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  • Writer's pictureLara

Pray without Ceasing

I am a funeral celebrant so help plan and then officiate funeral ceremonies. Not everyone has hymns these days especially as many of my ceremonies are non-religious but more often than not, if there are hymns, they’ll be Morning Has Broken or All Things Bright and Beautiful.

In my own church we tend to sing worship songs that are new, certainly written within the last 5 years or so, and although these older hymns remind me of school assemblies, their words are often relevant and still tell of God’s greatness.

A family chose a less popular hymn last week, The Day Thou Gavest Lord Has Ended. It’s tune isn’t particularly uplifting (!) but it’s lyrics really spoke to me as I sang them. It talks of the Church throughout the world as an unsleeping body; as our day ends, the day for others around the world is just beginning; as our prayers and praise cease for the night, others’ are just beginning.

This line, in particular, smacked me between the eyes: ‘the voice of prayer is never silent nor do the praises die away’. At any one time, someone, somewhere is praying; someone somewhere is praising God. With 7 billion people in the world, it’s likely to be tens of thousands at any one time. I think that’s amazing. I wonder what that feels like for God...Sunday’s must be incredible!

Paul tells us to ‘pray without ceasing, giving thanks to God in all circumstances’. I often struggled with this concept. My days are busy and although I talk to God in my car as I am driving between jobs, it is impossible for me to pray without ceasing. Even the most steadfast amongst us would find this a challenge. I think Paul is probably asking us to live our whole lives as a prayer to God, as he does in Romans 12: 1, but it is true that the Church worldwide (the Body of Christ) is actually praying without ceasing.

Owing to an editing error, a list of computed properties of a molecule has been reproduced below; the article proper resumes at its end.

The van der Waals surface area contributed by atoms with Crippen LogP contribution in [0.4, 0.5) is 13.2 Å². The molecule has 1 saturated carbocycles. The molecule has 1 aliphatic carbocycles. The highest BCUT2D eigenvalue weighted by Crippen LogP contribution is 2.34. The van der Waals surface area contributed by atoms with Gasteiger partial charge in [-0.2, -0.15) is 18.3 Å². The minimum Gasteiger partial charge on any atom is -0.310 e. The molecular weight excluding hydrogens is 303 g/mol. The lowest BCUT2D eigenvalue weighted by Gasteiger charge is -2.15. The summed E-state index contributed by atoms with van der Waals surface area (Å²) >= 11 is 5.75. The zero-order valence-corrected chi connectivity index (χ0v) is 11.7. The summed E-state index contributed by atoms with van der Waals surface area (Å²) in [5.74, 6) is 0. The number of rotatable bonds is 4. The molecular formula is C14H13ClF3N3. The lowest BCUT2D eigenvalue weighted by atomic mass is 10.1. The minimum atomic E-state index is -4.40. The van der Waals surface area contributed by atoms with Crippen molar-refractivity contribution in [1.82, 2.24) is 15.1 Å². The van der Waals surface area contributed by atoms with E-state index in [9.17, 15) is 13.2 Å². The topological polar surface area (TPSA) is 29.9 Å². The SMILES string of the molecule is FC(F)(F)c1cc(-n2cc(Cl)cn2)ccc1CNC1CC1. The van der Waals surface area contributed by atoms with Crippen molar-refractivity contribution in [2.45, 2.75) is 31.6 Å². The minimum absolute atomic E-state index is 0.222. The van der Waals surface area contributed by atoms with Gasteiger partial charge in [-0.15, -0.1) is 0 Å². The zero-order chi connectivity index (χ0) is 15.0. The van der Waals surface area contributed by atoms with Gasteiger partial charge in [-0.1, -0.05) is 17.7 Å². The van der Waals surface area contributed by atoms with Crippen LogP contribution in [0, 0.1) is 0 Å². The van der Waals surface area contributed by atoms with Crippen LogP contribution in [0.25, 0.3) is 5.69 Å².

Imagine the power of that corporate prayer! Of course, Jesus said, when two or three are gathered in my name, I am there with them’ (Matthew 18: 20) and James says the prayer of a righteous person has a powerful effect (James 5: 16) but God really does do miraculous things when towns or nations pray together.

I’m reminded of the village of Oberammergau in Bavaria whose residents, in 1633, promised to perform a play depicting the Passion of Christ every 10 years if He spared any more of them from the bubonic plague. God was faithful and since then, the town has put on their passion play every 10 years (postponed only in 2020 due to COVID).

Our own nation was called to prayer in 1940 by King George VI when the British army was outmaneuvered and surrounded in France by Nazi forces. Cathedrals and churches were filled with those praying on Sunday 26th May 1940 and streets were empty apart from the queues and crowds gathered outside places of Christian worship. Winston Churchill, Prime Minister at the time, had stated that maybe 20,000-30,000 troops might escape back to England, but thanks to several miracles (Click here for details) after the National Day of Prayer, and an incredible rescue from the beaches of Dunkirk, 335,000 troops returned. A Day of National Thanksgiving was then called, which took place on June 9th 1940 where, again, churches and cathedrals were full.

I don’t doubt the power of God when one person prays, I am just blown away by what can happen if a whole group joins together to pray for the same thing. Imagine an International Day of Prayer! A few weeks ago, I encouraged you to form a prayer trio with two other Christians, to provide ‘air support’ for each other and to lift each other up in your daily needs. I still recommend this but also advocte that you bring critical prayer needs to your church, your ‘Churches Together’ projects, your denominational circuits, your cell groups, your house groups, your prayer chains and your friends and let the ‘voice of prayer’ never be silent. ‘If my people who are called by my name humble themselves and pray, and seek my face and turn from their wicked ways, then I will hear from Heaven and will forgive their sin and heal their land,’ (2 Chronicles 7: 14)

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